Arm unveils first new architecture in a decade – Armv9

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Arm’s drive to adopt the x86 CPUs in HPC, AI, and specialty computing workloads was reflected today with the introduction of Armv9, the first new Arm architecture in ten years. The launch will follow the introduction of the 7 nm EPYC Milanese CPUs from AMD on March 16 and before the new 3rd generation Intel Xeon CPUs, which will be launched on April 6.

Armv9 includes Scalable Vector Extension (SVE), a technology Arm developed in collaboration with Fujitsu and built into Fugaku, the world’s fastest supercomputer. Building on this work, Arm developed SVE2 for Armv9 to enable machine learning (ML) and digital signal processing (DSP) for a wider range of applications.

Vectors, one-dimensional data fields, came to HPC in 1976 with the Cray-1 supercomputer. The more vectors a computer can process in parallel and the longer these vectors are, the more powerful the computer becomes. Arm said that while Armv8-A’s vectors are 128 bits long, Armv9’s SVE2 upgrade allows chip designers to choose a vector length in multiples of 128, up to 2048 bits. “That’s an enormous amount of parallel calculations. While SVE was originally developed for the HPC space, in Armv9 SVE2 extends SVE support for a range of specialized augmented and virtual reality (DSP) workloads, from genomics to computer vision. “Arm said.

“SVE2 improves the processing capabilities of 5G systems, virtual and augmented reality, and ML workloads that run locally on CPUs such as image processing and smart home applications,” said Arm in his announcement. “Over the next few years, Arm will continue to expand the AI ​​capabilities of its technology and significantly improve matrix multiplication within the CPU, in addition to ongoing AI innovations in its Mali GPUs and Ethos NPUs.”

Arm Ltd., a United Kingdom-based Softbank semiconductor and software design company, is the subject of a $ 40 billion acquisition effort announced by Nvidia last September. It’s a potentially powerful combination that is currently under development through an expanded regulatory review in the US, UK and China. If approved, the acquisition would give Nvidia a CPU that can be tightly integrated with its industry-leading GPU chips for HPC and AI workloads, just like AMD has its EPYC CPUs and MI100 GPUs, and Intel may have from next year marrying his “Ponte Vecchio”, GPU becomes his advanced Xeon chips.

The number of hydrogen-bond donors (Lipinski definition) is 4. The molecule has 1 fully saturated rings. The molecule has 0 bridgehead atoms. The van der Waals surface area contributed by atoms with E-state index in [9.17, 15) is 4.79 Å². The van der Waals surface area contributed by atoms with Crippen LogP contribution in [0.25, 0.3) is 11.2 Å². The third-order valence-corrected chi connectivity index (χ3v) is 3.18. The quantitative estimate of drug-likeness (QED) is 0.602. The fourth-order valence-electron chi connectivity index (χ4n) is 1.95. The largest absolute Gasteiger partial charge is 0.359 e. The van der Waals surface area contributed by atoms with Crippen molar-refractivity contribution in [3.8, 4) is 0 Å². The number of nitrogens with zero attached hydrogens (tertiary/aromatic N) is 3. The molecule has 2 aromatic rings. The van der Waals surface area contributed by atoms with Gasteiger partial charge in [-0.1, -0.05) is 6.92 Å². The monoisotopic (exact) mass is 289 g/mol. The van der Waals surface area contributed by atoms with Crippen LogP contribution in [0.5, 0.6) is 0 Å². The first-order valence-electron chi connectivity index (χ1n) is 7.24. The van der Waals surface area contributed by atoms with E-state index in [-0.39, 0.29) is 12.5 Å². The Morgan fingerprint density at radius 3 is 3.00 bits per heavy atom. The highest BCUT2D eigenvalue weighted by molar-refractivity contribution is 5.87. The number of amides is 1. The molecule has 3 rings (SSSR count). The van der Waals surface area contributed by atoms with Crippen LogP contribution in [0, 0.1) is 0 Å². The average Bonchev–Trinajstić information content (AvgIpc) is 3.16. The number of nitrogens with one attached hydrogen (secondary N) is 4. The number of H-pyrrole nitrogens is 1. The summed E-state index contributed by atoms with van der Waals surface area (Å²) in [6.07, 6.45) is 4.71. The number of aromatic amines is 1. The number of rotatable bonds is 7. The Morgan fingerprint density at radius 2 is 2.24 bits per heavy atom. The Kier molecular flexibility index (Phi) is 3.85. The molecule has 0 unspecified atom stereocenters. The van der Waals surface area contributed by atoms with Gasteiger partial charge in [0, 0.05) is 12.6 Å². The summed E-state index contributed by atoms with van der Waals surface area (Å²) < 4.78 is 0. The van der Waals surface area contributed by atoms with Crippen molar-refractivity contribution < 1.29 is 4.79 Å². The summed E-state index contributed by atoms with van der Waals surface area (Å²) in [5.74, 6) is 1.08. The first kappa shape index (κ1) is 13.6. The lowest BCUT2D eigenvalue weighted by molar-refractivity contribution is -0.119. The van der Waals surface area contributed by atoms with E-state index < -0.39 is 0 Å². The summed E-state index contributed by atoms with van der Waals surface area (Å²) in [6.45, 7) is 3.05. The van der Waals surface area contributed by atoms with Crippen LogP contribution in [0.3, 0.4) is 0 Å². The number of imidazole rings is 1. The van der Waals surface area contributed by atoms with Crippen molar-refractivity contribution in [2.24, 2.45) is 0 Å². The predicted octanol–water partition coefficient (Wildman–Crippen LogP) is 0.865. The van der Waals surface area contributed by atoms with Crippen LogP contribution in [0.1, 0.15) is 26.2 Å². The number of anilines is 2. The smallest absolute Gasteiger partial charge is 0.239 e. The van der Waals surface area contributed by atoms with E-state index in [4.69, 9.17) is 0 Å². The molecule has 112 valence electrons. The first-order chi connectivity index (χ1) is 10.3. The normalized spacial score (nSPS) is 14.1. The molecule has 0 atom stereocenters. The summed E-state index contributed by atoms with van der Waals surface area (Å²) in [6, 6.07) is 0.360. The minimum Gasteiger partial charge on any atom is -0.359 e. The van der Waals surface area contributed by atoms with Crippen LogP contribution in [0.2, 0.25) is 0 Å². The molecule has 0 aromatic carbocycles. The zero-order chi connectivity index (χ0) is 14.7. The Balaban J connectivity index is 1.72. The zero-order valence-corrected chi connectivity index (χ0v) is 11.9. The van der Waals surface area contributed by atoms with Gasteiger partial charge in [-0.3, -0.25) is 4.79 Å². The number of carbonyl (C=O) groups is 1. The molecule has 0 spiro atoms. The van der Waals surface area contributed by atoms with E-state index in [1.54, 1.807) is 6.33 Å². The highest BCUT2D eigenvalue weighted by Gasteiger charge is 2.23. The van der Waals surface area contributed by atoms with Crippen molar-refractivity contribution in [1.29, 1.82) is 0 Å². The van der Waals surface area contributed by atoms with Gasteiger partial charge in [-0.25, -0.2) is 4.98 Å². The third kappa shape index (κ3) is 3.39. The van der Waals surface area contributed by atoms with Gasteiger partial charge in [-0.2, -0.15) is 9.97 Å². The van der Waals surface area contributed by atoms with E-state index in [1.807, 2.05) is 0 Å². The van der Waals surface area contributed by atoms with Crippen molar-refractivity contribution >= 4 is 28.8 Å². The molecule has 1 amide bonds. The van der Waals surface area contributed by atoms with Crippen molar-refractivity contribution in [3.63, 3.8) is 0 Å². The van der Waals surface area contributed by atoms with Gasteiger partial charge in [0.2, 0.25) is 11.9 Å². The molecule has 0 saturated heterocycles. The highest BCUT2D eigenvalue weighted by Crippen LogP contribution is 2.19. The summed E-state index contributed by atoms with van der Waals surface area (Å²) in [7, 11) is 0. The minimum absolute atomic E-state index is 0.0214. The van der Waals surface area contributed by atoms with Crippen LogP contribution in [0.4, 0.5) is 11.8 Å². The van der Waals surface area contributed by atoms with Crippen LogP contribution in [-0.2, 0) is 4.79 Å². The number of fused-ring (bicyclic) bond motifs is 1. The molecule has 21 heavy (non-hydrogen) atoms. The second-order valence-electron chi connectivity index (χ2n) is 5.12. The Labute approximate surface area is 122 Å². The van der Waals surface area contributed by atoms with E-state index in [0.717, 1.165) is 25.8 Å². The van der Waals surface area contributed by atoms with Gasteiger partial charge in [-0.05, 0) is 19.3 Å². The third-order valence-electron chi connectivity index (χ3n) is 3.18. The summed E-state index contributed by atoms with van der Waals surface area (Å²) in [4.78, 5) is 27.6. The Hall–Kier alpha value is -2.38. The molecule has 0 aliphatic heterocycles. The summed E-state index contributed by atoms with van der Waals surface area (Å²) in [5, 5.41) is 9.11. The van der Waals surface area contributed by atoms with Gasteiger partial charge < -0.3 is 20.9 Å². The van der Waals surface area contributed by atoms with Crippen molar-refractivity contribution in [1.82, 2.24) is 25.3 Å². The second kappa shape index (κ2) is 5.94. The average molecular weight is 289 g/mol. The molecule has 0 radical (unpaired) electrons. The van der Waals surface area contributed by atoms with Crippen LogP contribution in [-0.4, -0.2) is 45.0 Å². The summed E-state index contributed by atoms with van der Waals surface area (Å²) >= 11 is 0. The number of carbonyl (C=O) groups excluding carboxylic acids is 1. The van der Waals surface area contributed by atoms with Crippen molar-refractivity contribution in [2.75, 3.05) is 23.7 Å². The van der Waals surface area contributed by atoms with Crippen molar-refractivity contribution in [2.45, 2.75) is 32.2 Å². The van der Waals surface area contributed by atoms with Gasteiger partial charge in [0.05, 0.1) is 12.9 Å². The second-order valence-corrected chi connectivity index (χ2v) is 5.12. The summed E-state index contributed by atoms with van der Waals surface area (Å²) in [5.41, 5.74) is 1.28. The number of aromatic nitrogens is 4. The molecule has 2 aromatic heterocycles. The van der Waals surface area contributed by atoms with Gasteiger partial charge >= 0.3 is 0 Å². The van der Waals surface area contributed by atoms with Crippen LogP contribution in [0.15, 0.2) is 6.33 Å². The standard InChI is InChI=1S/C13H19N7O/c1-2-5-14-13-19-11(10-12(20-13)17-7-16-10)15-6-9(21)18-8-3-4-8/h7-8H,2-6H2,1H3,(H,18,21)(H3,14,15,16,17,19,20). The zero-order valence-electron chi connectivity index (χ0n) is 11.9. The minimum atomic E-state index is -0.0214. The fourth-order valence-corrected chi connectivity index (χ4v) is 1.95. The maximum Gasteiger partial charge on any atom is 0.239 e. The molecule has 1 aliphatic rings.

In its announcement, Arm claimed to have increased CPU performance many times over annually for the past five years and to increase Armv9 performance by more than 30 percent in the next two generations of mobile and infrastructure CPUs. This attributed the company to its Total Compute design methodology, which Arm said will be used in its IP portfolio of automotive, customer, infrastructure and IoT solutions. Arm said there are also plans to increase frequency, bandwidth, cache size and reduce memory latency.

“Meeting the demand for more complex AI-based workloads requires more secure and specialized processing that will be key to opening up new markets and opportunities,” said Richard Grisenthwaite, SVP, Chief Architect and Fellow of Arm. “Armv9 enables developers to build and program the trusted computing platforms of tomorrow by closing critical gaps between hardware and software. At the same time, standardization enables our partners to reconcile faster time to market and cost control and create their own unique product solutions. ”

According to Arm, more than 100 billion Arm-based devices have been shipped in the past five years. According to Arm, 100 percent of the data shared around the world will soon be processed on Arm.

“This penetration puts Arm’s responsibility in providing greater security and performance along with other new features in Armv9,” the company said. “The new features in Armv9 will accelerate the transition from general-purpose to more specialized computing for any application as AI, Internet of Things (IoT) and 5G gain momentum around the world.”

In terms of security, Arms says, the Armv9 roadmap introduces the Arm Confidential Compute Architecture (CCA), which protects pieces of code and data from being accessed or modified while in use, even from privileged software, by doing calculations in a hardware-based secure System to be carried out environment.

“Arm CCA will introduce the concept of dynamically created realms that can be used by all applications in a region that is separate from both the secure and non-secure world,” said Arm. “For example, in business applications, Realms can protect commercially sensitive data and code from the rest of the system while it is in use, at rest, and on the move.”

“The increasing complexity of use cases from edge to cloud cannot be addressed with a single solution,” said Henry Sanders, corporate vice president and chief technology officer of Azure Edge and Platforms at Microsoft. “As a result, heterogeneous computing is becoming more and more ubiquitous and requires greater synergies between hardware and software developers. A good example of this synergy between hardware and software are the confidential computing functions of ArmV9, which were developed in close cooperation with Microsoft. Arm is in a unique position to accelerate heterogeneous computing at the heart of an ecosystem and drive open innovation for an architecture that powers billions of devices. “



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